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Una semana de octubre

3.54  ·  Rating details ·  127 Ratings  ·  38 Reviews
Clara Griffin, the beautiful wife of a successful architect, courageously confronts a life-threatening illness while recording her thoughts and experiences in her journal in the guise of a novel. What develops is a thinly veiled version of Clara’s own life, her disappointment with her cold marriage, her reminiscences of childhood, and the death that seems to surround her. ...more
Paperback, 196 pages
Published June 28th 2001 by Grijalbo (first published 1999)
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(showing 1-30)
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Chilean born Subercaseaux has crafted what feels like a delightfully old fashioned novel set in modern times. The formality and reserve of it makes a stark comparison to much of today's writing--and a wonderful change of pace. Clara Griffin is married to a successful but distant man--their marriage has grown stale at the very least. Then she discovers that she has cancer, and she feels the need to say things too long unsaid in the gentlest way possible--she writes a "novel" in a notebook, kept i ...more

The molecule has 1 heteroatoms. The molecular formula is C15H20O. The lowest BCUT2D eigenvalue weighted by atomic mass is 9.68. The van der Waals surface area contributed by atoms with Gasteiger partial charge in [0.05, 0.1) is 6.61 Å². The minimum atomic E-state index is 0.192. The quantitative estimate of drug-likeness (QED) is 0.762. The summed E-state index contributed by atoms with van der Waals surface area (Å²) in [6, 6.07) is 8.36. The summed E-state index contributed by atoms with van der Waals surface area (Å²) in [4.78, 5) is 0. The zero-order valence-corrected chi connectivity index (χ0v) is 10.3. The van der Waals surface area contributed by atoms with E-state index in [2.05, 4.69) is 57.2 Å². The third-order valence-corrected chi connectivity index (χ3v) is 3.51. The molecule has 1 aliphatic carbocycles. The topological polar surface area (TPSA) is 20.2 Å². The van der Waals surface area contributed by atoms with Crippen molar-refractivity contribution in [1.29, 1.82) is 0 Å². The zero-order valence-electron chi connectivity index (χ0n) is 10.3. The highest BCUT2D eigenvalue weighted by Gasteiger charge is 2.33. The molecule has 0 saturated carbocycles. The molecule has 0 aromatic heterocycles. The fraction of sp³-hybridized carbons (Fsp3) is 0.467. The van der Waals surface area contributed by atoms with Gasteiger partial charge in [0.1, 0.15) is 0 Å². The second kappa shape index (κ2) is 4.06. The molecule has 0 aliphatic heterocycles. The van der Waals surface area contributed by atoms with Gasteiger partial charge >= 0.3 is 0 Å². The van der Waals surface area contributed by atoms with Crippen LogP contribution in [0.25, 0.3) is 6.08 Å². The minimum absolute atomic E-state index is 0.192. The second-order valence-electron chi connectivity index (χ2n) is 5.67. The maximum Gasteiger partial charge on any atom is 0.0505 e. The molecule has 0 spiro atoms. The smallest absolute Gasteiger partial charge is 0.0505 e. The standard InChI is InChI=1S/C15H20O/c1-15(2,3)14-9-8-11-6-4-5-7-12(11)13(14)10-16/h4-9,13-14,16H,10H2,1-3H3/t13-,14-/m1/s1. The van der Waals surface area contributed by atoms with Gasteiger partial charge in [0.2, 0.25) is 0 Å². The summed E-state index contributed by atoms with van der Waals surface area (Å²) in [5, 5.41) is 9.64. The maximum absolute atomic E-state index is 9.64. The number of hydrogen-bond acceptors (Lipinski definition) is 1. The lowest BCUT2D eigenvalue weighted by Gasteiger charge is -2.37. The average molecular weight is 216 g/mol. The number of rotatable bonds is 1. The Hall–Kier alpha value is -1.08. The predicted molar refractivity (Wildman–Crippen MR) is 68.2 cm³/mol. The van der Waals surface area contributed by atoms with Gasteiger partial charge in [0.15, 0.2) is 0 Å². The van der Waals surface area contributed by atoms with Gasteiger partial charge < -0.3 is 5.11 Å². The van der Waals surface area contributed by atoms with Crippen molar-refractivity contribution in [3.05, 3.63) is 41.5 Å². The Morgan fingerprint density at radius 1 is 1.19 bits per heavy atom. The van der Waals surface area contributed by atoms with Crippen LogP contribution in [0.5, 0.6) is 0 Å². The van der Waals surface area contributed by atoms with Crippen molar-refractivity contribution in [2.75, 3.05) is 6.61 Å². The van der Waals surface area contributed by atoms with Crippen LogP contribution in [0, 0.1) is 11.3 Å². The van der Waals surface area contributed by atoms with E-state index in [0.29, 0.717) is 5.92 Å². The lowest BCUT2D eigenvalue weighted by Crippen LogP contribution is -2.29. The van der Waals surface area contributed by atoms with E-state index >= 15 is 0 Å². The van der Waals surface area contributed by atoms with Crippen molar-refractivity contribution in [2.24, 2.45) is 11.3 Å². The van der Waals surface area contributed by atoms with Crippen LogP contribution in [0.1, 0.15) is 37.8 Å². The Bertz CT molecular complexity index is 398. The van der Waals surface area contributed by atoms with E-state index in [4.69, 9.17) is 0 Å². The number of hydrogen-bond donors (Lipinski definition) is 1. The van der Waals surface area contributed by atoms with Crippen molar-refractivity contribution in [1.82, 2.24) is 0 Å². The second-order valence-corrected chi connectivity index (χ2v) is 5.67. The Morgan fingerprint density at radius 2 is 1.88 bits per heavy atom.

Jul 24, 2011 rated it it was ok
Enfermedad terminal, matrimonio rutinario, romance extramarital, venganza póstuma. Estos son los ingredientes que la periodista Elizabeth Subercaseaux (1945) utiliza en Una Semana de Octubre (2010), un relato sobre la última etapa de la vida de una enferma de cáncer.

A la protagonista, Clara Griffin, le es diagnosticado un cáncer de mamas. Con la certidumbre de una muerte próxima y animada por su esposo Clemente, comienza a escribir en un cuaderno lo que parece ser un diario de vida. Clemente enc
Feb 22, 2009 rated it it was amazing  ·  review of another edition
This review has been hidden because it contains spoilers. To view it, click here.
Mar 07, 2009 rated it liked it  ·  review of another edition
I picked this up while browsing the new book shelves at the larger public library in town, mainly because the author is advertised as the great-great-great-granddaughter of Robert Schumann.

Claire is dying of cancer and her husband, an architect comes across a journal/novel she's been writing in her final days. Subercaseaux jumps between this notebook and the husband's reaction to reading the notebook and discovering a part of his wife he never knew (or which had been buried under the cares and
Fathima Cader
Though it's not explicitly billed as such, this novel is as much a mystery as anything else. It isn't as quite as purple or cloying as the official GR blurb suggests. The writing is too precise and collected for it be anything except occasionally and self-consciously overly-rhetorical. The plot moves with discipline and smoothly quickening pace through the narrative's structure of alternating first-person narratives from Clara with third-person descriptions of Clemente. The technique worked well ...more
Jul 15, 2008 rated it really liked it  ·  review of another edition